Thursday, July 5, 2012

Symposium 2 Talk 2: Hopkins

Thursday, July 5 2012 11:00-13:00 @ Dome Theatre

Symposium 2: "Bringing the in-depth body to the surface: interoception, awareness and prediction"
Talk 2: “Interoception and the Problem of Consciousness”

Jim Hopkins (Department of Philosophy, King’s College, UK)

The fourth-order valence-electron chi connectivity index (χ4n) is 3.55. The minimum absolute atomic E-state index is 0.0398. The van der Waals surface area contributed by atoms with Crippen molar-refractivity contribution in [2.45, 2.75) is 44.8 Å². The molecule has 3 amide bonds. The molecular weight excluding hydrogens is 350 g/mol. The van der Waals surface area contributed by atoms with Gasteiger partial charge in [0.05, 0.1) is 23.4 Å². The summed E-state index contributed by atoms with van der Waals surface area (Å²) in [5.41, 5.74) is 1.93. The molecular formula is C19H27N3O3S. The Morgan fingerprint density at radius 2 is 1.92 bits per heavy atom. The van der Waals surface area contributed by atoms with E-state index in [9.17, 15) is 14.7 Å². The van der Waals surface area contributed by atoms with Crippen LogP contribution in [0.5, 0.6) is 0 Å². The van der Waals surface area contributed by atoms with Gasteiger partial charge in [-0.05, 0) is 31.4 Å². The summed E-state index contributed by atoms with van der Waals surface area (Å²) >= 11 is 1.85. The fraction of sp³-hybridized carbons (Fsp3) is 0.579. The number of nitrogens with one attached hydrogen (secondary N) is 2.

Recent studies have shown that “unconscious” processing can be surprisingly powerful (cf work in the labs of Lamme, Dijksterhuis, Mattler, Haynes, Dehaene, Bargh, myself, etc). I had taken these results to be a challenge to the notion that sensory awareness has special functional power. Here I criticize my previous arguments. A useful analogy: People without legs can move around (albeit poorly), but we all agree that legs are for locomotion. Likewise, although certain higher cognitive functions can be performed without awareness (just barely better than chance), it does not mean that awareness has no functional advantage. A different approach is to create conditions where subjects are equally good at detecting and discriminating the stimulus, but they report different subjective levels of awareness. Under these performance capacity‐matched cases, we observed functional advantage for awareness only in some specific tasks. These results give powerful constraints for theorizing about sensory awareness in general.

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